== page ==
Oesophageal cancer: with special reference to deaths in Scotland in 1970-1974

Blythe, Colin Richard (1986). Oesophageal cancer: with special reference to deaths in Scotland in 1970-1974. MPhil thesis The Open University.

DOI: https://doi.org/10.21954/ou.ro.0000f817


'...why oesophageal cancer in Scotland?'*

Oesophageal cancer intrigues epidemiologists: probably no other cancer has a greater range of known and suspected risk factors, nor such elusive links with any of them. In the United Kingdom, studies of the disease in Wales in the 1960s produced tantalising associations with anaemia and Plummer-Vinson disease, metals in the soil and even 'degree of Welshness' (see Chapter One, section 1.5.3). When this study was proposed, oesophageal cancer rates in Scotland were twice those in England and Wales and rising: those in England and Wales were falling. The intrinsic interest of the subject, the growing Scottish death rate and the fact that almost nothing had been published on the subject in Scotland, all suggested that a geography of oesophageal cancer in Scotland might be rewarding. In the event it was frustrating.

Since little was known of the mortality pattern, the study had to begin with a basic description of the situation - and a hope that the pattern disclosed might have aspects worthy of further investigation. The author defends this approach, dismissed as 'dredging' by Jones and Rushton (1982), on grounds that to describe a hitherto unknown situation is always useful, provided it is done well. However, the fact that so many good epidemiologists had failed to establish an incontrovertible link between risk factors and spatial distribution of the disease should have warned against the investment of too much time!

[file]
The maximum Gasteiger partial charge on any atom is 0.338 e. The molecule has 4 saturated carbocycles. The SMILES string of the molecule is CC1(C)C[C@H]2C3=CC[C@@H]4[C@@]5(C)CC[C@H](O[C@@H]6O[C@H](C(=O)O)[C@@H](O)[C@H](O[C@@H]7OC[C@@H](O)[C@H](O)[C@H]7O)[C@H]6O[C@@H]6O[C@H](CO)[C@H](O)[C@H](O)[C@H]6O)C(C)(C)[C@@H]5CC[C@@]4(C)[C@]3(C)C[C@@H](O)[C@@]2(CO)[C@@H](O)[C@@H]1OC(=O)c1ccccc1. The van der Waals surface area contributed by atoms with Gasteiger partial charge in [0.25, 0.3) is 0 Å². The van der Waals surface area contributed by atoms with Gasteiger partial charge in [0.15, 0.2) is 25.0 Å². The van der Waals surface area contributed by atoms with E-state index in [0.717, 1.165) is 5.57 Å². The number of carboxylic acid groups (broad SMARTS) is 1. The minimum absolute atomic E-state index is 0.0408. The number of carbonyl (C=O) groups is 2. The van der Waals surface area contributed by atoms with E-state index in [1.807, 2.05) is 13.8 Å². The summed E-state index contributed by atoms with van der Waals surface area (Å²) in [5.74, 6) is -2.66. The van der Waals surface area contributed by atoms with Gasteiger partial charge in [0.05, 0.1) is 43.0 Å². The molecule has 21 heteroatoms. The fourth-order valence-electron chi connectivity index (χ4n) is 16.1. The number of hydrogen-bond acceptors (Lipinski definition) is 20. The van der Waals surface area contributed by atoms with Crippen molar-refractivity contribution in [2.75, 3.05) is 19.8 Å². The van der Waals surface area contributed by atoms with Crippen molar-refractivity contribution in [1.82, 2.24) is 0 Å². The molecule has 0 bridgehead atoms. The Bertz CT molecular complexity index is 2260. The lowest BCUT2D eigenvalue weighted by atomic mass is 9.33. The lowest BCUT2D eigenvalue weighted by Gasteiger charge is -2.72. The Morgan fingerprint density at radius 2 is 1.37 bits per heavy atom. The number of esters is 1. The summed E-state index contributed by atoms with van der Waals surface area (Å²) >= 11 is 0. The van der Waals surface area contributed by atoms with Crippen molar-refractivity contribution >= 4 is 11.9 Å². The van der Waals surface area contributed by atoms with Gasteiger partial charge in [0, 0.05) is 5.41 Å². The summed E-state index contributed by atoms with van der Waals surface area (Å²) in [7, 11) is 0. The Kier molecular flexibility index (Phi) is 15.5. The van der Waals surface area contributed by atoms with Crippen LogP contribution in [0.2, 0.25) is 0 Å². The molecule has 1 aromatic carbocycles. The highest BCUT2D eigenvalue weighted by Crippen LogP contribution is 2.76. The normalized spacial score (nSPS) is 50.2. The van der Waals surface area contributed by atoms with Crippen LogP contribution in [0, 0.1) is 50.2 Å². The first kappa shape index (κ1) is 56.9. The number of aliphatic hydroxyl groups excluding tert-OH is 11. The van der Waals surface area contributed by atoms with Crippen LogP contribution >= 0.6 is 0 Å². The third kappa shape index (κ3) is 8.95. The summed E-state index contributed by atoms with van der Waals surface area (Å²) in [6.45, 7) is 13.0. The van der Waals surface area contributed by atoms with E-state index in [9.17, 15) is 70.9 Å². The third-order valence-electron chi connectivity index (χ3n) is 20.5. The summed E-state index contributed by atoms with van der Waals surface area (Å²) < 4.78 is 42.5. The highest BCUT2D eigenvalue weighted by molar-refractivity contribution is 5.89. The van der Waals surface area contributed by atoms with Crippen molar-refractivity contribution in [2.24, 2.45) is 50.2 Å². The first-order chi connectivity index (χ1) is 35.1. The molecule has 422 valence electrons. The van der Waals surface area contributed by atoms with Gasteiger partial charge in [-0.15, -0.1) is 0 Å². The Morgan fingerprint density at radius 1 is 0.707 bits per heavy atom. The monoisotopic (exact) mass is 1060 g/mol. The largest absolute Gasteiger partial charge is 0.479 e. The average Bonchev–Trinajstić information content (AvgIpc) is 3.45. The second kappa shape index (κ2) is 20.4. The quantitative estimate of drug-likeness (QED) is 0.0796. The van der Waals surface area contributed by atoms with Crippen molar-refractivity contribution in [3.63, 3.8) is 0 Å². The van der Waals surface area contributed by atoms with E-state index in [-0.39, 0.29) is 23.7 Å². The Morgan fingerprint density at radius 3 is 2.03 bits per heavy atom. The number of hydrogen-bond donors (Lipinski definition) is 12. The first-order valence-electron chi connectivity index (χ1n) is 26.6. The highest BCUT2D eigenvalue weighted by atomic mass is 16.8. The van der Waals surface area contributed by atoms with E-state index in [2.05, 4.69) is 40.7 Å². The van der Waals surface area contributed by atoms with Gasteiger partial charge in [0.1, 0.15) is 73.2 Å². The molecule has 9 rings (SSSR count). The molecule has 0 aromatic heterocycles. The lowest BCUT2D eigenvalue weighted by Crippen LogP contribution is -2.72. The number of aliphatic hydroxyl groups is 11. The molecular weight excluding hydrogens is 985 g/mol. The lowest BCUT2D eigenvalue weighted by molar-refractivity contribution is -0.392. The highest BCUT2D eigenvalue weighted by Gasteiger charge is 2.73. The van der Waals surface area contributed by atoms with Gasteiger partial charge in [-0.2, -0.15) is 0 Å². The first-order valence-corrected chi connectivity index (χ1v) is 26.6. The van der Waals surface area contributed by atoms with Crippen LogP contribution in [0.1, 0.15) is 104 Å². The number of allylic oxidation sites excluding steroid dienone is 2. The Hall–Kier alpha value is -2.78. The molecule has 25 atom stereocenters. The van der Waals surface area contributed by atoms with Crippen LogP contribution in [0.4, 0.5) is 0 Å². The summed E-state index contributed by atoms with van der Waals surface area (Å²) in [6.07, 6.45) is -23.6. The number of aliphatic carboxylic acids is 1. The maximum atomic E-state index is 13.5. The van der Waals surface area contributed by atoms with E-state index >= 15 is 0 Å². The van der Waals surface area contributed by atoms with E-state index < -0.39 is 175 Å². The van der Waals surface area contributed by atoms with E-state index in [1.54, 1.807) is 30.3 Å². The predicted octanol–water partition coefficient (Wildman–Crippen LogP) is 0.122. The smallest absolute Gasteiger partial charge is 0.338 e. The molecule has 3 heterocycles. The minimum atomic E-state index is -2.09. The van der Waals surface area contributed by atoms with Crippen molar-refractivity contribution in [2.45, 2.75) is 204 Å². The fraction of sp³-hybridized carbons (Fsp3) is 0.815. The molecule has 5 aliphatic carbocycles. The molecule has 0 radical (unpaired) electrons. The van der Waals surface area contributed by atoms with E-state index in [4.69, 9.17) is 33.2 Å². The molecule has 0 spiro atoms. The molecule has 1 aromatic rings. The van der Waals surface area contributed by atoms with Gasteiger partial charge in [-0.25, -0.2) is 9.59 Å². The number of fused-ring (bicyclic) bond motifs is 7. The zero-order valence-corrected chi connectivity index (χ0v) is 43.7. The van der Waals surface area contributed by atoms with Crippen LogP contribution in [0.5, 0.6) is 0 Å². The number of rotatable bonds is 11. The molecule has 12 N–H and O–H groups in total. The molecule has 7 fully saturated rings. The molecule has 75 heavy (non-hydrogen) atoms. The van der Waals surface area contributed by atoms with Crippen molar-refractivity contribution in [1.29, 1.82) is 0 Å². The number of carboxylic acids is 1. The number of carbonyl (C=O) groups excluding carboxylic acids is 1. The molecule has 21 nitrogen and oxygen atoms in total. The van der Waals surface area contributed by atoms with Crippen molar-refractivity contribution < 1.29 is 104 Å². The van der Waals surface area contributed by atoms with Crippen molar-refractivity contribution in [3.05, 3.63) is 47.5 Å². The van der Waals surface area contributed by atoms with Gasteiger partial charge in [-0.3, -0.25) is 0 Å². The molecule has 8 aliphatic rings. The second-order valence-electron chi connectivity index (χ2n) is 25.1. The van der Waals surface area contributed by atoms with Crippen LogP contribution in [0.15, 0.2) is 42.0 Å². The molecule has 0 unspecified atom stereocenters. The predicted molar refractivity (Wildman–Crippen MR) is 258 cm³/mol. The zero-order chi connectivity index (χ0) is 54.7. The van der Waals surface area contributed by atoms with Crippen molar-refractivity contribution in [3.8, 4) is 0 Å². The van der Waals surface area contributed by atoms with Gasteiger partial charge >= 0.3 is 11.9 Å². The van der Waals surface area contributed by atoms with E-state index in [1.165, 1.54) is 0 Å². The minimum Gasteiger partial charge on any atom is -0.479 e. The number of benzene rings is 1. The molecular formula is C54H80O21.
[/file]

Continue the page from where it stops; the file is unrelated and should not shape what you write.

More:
Such geographical patterns as emerged might, of course, have more significance were they to re-emerge when mapped at different time periods. As the sequel narrates, an attempt at this had to be abandoned because of lack of funds to buy census material for a second period: however, the appearance of the Cancer Atlas of Scotland (Kemp et al, 1985) as the present study was approaching completion permits some consideration of this possibility. For the most part the Atlas shows very different spatial patterns to those found by the author.

Thus, on the evidence assembled by the author, there are no geographical correlates of oesophageal cancer in Scotland and the distribution of the disease is almost entirely random. The author hypothesises that the distribution of this cancer in Scotland reflects random occurrence within the population of a particular personality type, and that at the end of a long development period small clusters will generally crop up randomly in various unrelated parts of the country (though one possible exception is discussed later). Needless to say, this hypothesis is exceedingly difficult to verify.

Authors of research studies that after strenuous efforts produce such tenuous results must console themselves with the truism that negative results are nevertherless results, and that if well founded and well argued they are value to future researchers on the topic. A tinge of disappointment must and does remain, though the challenge and fascination of the subject have to some extent offset the many moments of frustration.

* Paula Cook-Mozaffari, personal communication, 1981.

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